Date: May 1996
Creator: Coulter, Matthew Ware
Partner: UNT Libraries

The Life and Works of Charlotte Elizabeth Tonna: Anglican Evangelical Progressive

Description: Among the British evangelicals of her day, Charlotte Elizabeth Browne Phelan Tonna was one of the most popular. She was an Anglican Evangelical Progressive who through her works of fiction, poetry, tracts, travel accounts, and essays dealing with theology, politics and social criticism convinced fellow evangelicals to get actively involved in the issues that concerned her.
Date: December 1997
Creator: Cross, Thomas C. (Thomas Clinton)
Partner: UNT Libraries

Roads for Texas: Creation of a State Highway Department

Description: The work traces the early history of the Texas State Department of Highways. Beginning with the first efforts to create a department, the study focuses on the period between 1917 and 1923. Much attention goes to the legislative background of the early actions of the department. Subsequently, the work examines various statistical measures of the department's performance. This includes comparisons between Texas and nearby states, and the national highs, lows, and averages. Concluding the study is an examination of the department's immediate goals and long range plans in the years after 1923. The general conclusion of the study is that the department played a useful role in the development of state roads in Texas.
Date: May 1992
Creator: Cruse, Stephen Douglas
Partner: UNT Libraries

André Malraux: the Anticolonial and Antifascist Years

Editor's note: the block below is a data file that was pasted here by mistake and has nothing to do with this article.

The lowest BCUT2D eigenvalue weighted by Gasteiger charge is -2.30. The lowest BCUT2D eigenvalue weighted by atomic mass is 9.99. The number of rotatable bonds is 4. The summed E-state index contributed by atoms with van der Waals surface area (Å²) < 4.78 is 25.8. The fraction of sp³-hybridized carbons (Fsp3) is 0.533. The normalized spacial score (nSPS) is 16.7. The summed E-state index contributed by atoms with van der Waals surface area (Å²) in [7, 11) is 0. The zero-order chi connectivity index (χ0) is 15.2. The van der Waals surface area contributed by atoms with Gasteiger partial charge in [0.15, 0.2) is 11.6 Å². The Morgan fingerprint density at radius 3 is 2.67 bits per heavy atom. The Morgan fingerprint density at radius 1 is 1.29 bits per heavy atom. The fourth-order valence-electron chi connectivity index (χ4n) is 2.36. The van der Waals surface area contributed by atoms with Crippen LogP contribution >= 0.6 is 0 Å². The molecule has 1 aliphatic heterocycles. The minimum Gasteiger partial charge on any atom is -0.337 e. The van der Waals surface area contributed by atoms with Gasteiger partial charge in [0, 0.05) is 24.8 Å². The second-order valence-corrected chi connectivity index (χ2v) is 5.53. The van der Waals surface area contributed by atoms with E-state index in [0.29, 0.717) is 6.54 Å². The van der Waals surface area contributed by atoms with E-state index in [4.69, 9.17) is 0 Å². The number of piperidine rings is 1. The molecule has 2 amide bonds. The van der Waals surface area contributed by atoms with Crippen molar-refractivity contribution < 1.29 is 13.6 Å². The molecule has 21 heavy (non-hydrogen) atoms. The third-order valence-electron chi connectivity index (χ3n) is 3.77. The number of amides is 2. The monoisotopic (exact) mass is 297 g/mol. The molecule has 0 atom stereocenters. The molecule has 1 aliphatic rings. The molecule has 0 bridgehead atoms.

Description: This dissertation provides an explanation of how André Malraux, a man of great influence on twentieth century European culture, developed his political ideology, first as an anticolonial social reformer in the 1920s, then as an antifascist militant in the 1930s. Almost all of the previous studies of Malraux have focused on his literary life, and most of them are rife with errors. This dissertation focuses on the facts of his life, rather than on a fanciful recreation from his fiction. The major sources consulted are government documents, such as police reports and dispatches, the newspapers that Malraux founded with Paul Monin, other Indochinese and Parisian newspapers, and Malraux's speeches and interviews. Other sources include the memoirs of Clara Malraux, as well as other memoirs and reminiscences from people who knew Andre Malraux during the 1920s and the 1930s. The dissertation begins with a survey of Malraux's early years, followed by a detailed account of his experiences in Indochina. Then there is a survey of the period from 1926 to 1933, when Malraux won renown as a novelist and as a man with special insight into Asian affairs. The dissertation then focuses on Malraux's career as a militant antifascist during the 1930s, including an analysis of Malraux's organization of an air squadron for the Spanish Republic, and his trip to North America to raise funds. The dissertation concludes with an analysis of Malraux's evolution from an apolitical, virtually unknown writer into a committed anticolonial social reformer and an antifascist militant. The man and his political ideology were intricately interwoven. His brief career as a political journalist in Saigon was crucial in his transformation from an apolitical Parisian dandy into a political activist. Because he regarded fascism as a dire threat to European civilization, Malraux gave his full support to the Soviet ...